This week’s I’m reviewing two books for the price of one. The Lonely and Lost Boy by Tara Brown
The truth is subjective to what the lonely lets in.
Emalyn Spicer has lived with it for a long time. She thinks it goes back further than her memories do. She knows it goes back further than the OCD.
When she arrives at college, her OCD and the lonely refuse to let her have her wish to be normal.
When she meets Sebastian and starts to fall for him, she lets herself believe it’s possible to outrun the things chasing her from the past. But how to you get away from the things inside of you? How do you run from yourself?
Just as she gives up and succumbs to the lonely, the unthinkable happens. She finds herself once again trapped in the dark, once again held against her will.
This time she meets the lonely head on. In the darkest corners of her mind, she discovers there is more to her world than she ever imagined. She discovers that the lonely was there for her, protecting her from herself and her secrets.
How far would you go to find yourself?
This is a dark and captivating novel, tread lightly.
I eat books. When I find ones I enjoy, I can devour them in one sitting, leaving the cooking, washing, ironing and child-watching for another day. The Lonely, and its companion novel, Lost Boy, provided me with some gourmet reading.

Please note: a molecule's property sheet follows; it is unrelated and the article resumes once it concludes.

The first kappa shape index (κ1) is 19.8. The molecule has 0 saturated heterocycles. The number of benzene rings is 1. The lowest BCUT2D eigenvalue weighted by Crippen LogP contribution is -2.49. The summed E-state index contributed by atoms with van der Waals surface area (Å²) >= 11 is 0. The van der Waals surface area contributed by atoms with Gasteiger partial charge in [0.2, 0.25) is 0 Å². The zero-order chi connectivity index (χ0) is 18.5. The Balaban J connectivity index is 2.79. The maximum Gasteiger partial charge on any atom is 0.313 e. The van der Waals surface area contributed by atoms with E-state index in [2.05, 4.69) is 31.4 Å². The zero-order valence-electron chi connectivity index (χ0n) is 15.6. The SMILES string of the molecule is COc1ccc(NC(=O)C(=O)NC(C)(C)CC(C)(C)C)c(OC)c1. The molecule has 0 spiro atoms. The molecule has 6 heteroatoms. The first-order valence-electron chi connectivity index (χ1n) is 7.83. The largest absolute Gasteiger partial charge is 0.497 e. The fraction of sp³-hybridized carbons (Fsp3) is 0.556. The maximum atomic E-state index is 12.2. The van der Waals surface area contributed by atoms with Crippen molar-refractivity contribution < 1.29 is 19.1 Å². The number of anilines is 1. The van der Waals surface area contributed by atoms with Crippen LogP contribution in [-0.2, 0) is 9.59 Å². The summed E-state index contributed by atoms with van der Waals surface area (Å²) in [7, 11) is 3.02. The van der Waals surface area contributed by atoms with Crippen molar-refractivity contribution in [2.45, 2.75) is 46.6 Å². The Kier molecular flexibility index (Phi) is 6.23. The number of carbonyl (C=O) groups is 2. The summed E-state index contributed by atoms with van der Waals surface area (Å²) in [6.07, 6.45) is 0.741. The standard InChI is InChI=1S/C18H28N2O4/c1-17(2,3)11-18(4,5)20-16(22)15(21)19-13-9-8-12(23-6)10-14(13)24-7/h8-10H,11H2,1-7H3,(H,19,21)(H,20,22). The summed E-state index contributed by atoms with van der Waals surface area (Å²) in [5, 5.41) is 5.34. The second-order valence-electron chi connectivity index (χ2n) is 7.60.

It’s really hard to explain what happens in the book without giving the plot away. This is one of those novels where the twist in the middle really makes the story, so I’ll endeavor to do everything I can to avoid spoilers. Take it from me that the twist is worth waiting for, and reading more about it in The Lost Boy only makes it better.
Emalyn is a broken character. She has severe OCD, barely makes it through each day, and her entire life seems to be directed by an anonymous voice at the end of her phone. The only two people who seem to accept her are her best friend, Michelle, and her driver, Stuart. As the book continues we learn that she is an orphan, discovered on the streets of a small town in New Mexico, and brought up by nuns. At some point after this, her benefactor (or ‘Uncle Daddy’ as Michelle calls him) has discovered her, and pays for everything, while also ruling her life.
During her first weeks at college in Boston, she meets Sebastian. A good-looking, friendly and seemingly normal guy, he asks Emalyn out. He seems to understand her OCD, and is willing to overlook any quirks she might have and see through to the softer girl inside. But all doesn’t run smoothly; she can’t bring herself to have a physical relationship with him, and her messed-up view on life threatens to stop the relationship before it can really start.
At this point, her mysterious benefactor takes on a life and character of his own. To say more would spoil the twist in the middle, but the reasons for his generosity and control come out in the latter part of The Lonely, and very clearly in The Lost Boy. Whether I agree with his decisions are another matter!
That’s where I’m going to leave any description of the story. If you want to read it—and I recommend you do—both books are available for 99c on Amazon.
The Lonely is a dark book with messed up characters and a twisty storyline. It has the same sort of tone as stories like Captive in the Dark and Consequences, and if you liked those books, you’ll probably like this one too.
As for me, I LOVED it. It had interesting characters, a dark plot and writing that drew me right in. Five dark and twisty stars.